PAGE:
Within half a year of CASP14, the AlphaFold algorithm was made freely available through Google Colab notebooks, including a community-developed version (Mirdita et al., 2022). Pre-calculated structures of a large collection of proteins from important genomes were made available through the AlphaFold Database at the European Bioinformatics Institute (Tunyasuvunakool et al., 2021), which has since been expanded to include about 200 million proteins representing most of the UniProt database (Varadi et al., 2022).
Structural biologists quickly embraced the advantages that these models bring (Perrakis & Sixma, 2021), including insights into improved construct design, the generation of compelling hypotheses about interacting proteins or domains, and the acceleration of structure solution by molecular replacement (Millán et al., 2021) for crystallography or docking for electron cryo-microscopy (cryo-EM). A particularly notable example was integrative modelling of the nuclear pore complex by combining AlphaFold (Jumper et al., 2021) and RoseTTAFold (Baek et al., 2021) models with cryo-electron tomography and complementary data (Mosalaganti et al., 2022).
Most structural biologists are aware that the models are not actually as accurate as experimental structures. The backbone accuracy measured in CASP does not ensure the accuracy of all coordinates including side chains. An objective evaluation of how well different models explain experimental diffraction data showed that experimental structures from alternative crystal forms (in spite of different crystal-packing interactions) are generally better than AlphaFold models (Terwilliger et al., 2023). It has also been reported that AlphaFold models perform less well than experimental structures as targets for the computational docking algorithms used in drug design (Karelina et al., 2023).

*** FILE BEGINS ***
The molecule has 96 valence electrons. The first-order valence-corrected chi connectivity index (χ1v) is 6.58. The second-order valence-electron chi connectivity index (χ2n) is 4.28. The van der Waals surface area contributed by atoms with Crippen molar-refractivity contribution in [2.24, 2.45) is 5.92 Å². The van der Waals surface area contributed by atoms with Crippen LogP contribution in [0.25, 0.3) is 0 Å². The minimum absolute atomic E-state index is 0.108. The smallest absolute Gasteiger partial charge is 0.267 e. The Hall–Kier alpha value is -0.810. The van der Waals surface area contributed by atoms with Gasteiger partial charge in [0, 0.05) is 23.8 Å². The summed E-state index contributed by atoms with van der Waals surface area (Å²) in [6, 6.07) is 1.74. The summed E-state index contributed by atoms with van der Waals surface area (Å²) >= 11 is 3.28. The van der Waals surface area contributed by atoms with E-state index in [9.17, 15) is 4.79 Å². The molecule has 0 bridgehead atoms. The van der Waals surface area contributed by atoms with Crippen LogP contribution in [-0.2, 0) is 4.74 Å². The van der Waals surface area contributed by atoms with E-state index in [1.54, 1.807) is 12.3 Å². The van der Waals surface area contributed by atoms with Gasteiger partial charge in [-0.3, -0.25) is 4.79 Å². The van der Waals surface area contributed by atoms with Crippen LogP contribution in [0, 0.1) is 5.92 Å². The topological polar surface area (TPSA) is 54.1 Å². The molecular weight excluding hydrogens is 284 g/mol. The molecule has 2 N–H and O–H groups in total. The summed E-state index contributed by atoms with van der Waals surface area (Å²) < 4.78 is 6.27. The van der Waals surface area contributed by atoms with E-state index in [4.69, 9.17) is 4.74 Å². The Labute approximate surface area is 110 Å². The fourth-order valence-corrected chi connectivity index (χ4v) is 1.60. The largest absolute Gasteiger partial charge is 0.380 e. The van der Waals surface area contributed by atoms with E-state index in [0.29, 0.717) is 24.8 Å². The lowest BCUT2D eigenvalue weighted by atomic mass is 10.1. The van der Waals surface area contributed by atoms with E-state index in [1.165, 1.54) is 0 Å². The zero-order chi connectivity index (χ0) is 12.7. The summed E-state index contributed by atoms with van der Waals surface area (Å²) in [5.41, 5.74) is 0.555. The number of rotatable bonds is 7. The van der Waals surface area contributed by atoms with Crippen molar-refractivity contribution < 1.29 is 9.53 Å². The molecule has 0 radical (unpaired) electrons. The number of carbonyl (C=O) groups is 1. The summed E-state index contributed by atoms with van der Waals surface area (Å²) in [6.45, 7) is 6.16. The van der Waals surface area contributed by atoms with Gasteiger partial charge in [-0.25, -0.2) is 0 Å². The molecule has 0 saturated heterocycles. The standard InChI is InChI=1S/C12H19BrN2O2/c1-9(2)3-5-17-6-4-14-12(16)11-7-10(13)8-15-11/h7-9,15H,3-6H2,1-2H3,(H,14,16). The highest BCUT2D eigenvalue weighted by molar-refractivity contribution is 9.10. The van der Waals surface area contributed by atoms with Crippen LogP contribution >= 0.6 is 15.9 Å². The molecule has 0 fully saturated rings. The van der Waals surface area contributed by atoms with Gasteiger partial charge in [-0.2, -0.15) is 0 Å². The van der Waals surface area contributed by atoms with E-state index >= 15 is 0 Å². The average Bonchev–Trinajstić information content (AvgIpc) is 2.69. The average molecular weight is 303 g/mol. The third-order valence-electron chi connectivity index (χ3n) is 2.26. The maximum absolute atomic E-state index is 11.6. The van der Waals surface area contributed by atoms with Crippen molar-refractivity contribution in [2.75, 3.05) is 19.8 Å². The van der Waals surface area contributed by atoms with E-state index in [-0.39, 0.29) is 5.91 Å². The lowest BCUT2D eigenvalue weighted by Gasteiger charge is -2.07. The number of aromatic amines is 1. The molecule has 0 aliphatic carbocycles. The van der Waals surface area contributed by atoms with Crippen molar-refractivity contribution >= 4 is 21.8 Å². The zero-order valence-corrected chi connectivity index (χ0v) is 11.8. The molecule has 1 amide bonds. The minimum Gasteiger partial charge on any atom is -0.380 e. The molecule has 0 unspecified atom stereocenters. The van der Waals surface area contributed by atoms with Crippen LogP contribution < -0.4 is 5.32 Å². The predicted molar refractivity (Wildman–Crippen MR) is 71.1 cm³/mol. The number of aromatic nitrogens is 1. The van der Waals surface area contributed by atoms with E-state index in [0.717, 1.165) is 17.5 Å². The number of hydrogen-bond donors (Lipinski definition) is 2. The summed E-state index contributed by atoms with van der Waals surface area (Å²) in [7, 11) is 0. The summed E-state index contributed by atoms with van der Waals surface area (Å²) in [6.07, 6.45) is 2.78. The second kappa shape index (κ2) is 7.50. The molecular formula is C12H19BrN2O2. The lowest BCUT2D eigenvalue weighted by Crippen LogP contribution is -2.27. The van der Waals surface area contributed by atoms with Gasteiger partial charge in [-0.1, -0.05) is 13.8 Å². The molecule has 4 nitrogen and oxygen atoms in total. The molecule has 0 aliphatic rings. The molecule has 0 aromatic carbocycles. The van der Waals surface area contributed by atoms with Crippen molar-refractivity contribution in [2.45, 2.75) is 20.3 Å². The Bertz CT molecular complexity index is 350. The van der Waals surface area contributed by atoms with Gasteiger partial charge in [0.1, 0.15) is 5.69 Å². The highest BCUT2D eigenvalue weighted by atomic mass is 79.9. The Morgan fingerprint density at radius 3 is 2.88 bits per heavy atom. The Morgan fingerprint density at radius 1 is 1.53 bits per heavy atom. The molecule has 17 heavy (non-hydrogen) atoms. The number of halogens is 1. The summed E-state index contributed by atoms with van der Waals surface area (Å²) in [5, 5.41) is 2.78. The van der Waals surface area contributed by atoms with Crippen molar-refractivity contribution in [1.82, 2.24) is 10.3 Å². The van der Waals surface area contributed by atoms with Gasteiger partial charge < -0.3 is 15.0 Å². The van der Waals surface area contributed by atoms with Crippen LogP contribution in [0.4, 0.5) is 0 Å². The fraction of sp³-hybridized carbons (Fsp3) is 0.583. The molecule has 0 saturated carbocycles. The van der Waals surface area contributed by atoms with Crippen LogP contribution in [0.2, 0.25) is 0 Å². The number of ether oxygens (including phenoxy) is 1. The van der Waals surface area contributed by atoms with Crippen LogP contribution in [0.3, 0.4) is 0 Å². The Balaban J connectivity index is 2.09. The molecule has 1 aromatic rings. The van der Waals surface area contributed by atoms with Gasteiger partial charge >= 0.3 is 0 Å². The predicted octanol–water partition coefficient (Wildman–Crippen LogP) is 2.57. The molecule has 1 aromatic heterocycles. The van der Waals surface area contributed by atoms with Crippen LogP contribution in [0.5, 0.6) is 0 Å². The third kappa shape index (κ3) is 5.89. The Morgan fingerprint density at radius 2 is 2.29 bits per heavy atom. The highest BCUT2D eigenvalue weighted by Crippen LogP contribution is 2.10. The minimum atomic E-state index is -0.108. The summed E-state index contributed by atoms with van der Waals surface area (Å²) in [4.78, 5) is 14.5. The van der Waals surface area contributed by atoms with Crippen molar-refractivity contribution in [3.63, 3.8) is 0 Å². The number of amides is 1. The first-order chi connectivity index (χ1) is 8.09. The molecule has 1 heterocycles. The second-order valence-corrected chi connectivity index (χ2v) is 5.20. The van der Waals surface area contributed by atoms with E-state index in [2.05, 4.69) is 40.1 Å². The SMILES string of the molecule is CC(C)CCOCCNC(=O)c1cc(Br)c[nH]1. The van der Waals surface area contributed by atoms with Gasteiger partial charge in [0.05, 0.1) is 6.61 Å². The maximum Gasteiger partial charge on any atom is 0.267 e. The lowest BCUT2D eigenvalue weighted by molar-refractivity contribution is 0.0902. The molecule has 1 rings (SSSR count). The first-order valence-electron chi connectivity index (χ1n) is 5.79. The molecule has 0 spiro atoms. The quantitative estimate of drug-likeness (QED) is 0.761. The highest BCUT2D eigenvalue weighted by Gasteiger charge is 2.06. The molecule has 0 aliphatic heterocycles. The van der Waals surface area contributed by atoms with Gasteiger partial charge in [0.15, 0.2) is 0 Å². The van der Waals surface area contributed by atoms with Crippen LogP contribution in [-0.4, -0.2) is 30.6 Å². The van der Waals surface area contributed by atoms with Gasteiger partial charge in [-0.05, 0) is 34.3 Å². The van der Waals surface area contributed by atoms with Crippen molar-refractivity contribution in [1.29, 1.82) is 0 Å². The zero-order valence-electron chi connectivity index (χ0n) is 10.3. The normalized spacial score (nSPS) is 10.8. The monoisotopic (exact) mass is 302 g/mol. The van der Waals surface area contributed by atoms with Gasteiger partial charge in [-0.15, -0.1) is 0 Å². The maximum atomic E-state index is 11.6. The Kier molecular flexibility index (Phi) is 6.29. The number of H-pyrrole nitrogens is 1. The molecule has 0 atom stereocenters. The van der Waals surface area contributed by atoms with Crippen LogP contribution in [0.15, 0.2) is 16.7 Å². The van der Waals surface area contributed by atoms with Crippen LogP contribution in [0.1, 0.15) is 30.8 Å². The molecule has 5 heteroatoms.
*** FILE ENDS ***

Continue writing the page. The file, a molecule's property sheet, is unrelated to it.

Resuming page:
It is also important to remember that multi-domain targets in CASP are subdivided into `evaluation units' when predictors fail to predict their relative orientations (Kinch et al., 2021). Many AlphaFold models, including those submitted to CASP14, indeed have large errors in the relative orientations of domains.
The authors of AlphaFold acknowledge its limitations, and one of the great strengths of AlphaFold is its ability to assess its own accuracy: the predicted aligned error (PAE) matrix presents clear warnings when relative domain orientations are uncertain, and the predicted value of the local distance difference test or LDDT (Mariani et al., 2013) statistic (pLDDT) correlates rather well with the actual local model accuracy (Jumper et al., 2021).